Many of the issues facing the UBI question – Is it too expensive? What will the trials reveal? Is gradualism the way forward? Would the public buy-in? – continue to be hotly debated. All of them are discussed in a new book, It’s Basic Income: The Global Debate, which brings together contributions from five continents and fifteen countries, from Finland, France, Denmark and the UK to India, Canada, Kenya and the USA.
In the book, practitioners, thinkers, artists and writers – a mix of protagonists, dissenters and recent converts – debate the history, the lessons from past experiments, the potential of the current trials and what UBI means for them.
The outcome of the trials will have a huge impact on what happens next. The idea is capturing imaginations across a great diversity of nations, and amongst its citizens, and with the emergence of national campaigns, its global support base is growing. Former doubters have signed up to the idea while other recent recruits include the 2010 Nobel laureates in economics, MIT’s Peter Diamond and LSE’s Sir Christopher Pissarides. With the status quo unsustainable, this current wave of interest, the fourth over the last century, feels more grounded than the earlier phases, and significantly, more global. There are no signs that the current wave of interest is about to ‘subside’, as was the case in the earlier ones.
With citizens across nations losing patience with existing systems of social protection, it is doubtful that the status quo can hold for long. There is growing concern with inequality, the future of work and the risks that they bring. People want and are demanding better choices. Although the case for a UBI has been driven by the promise of greater security for households, it has the potential to contribute to other key progressive goals from greater social justice to the encouragement of more active social participation. As Roope Mokka and Katariina Rantanen from the think tank Demos Helsinki argue in the book, a UBI for the post-industrial age offers much more than a simple ‘employment fix’ and could ‘help to create no less than a shared political vision for a future society’.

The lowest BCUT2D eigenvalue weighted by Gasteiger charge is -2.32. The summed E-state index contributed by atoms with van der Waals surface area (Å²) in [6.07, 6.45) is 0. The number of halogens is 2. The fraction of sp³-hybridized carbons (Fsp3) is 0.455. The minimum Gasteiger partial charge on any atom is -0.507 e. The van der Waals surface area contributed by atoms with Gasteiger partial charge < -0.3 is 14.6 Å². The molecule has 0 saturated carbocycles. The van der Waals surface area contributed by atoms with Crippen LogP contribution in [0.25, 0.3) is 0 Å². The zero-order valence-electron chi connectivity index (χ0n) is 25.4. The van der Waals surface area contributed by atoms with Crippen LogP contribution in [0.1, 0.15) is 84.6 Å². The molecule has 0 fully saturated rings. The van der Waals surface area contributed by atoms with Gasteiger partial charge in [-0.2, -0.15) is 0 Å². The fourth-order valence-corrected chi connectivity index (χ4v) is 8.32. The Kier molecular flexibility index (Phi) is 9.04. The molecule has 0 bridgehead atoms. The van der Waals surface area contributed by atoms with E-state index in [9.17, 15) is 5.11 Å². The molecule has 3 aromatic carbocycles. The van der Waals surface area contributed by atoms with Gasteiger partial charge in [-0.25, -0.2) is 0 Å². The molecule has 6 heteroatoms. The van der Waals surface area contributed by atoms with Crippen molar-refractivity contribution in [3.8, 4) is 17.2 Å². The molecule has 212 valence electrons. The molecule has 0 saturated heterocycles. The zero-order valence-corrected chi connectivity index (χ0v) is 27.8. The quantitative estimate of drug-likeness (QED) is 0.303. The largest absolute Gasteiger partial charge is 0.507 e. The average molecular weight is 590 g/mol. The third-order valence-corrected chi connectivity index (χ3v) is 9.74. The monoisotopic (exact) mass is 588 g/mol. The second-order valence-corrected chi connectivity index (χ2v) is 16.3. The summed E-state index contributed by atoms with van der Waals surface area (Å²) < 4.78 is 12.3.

Anke Hessel, ‘Unconditional Basic Income is a Dead End`, in A Downes and S Lansley ( Eds ), It’s Basic Income, The Global Debate, Policy Press, 2018.
 H Reed and S Lansley, ( 2016 ), Universal Basic Income: An Idea Whose Time Has Come?
Stewart Lansley is an economist and financial journalist. He is a visiting fellow at the School of Policy Studies, University of Bristol and a fellow at London’s City University. He has written on inequality, wealth and poverty for academic and specialist journals as well as several newspapers. He is the author of a number of books including A Sharing Economy (2016), Breadline Britain (with Joanna Mack, 2015). Amy Downes is the Co-founder of Work till Late design studio and communications consultancy. Her interest in the topic of Basic Income stems from her time studying philosophy,and social justice and welfare. They are are co-editors of It’s Basic Income, The Global Debate, Policy Press, March , 2018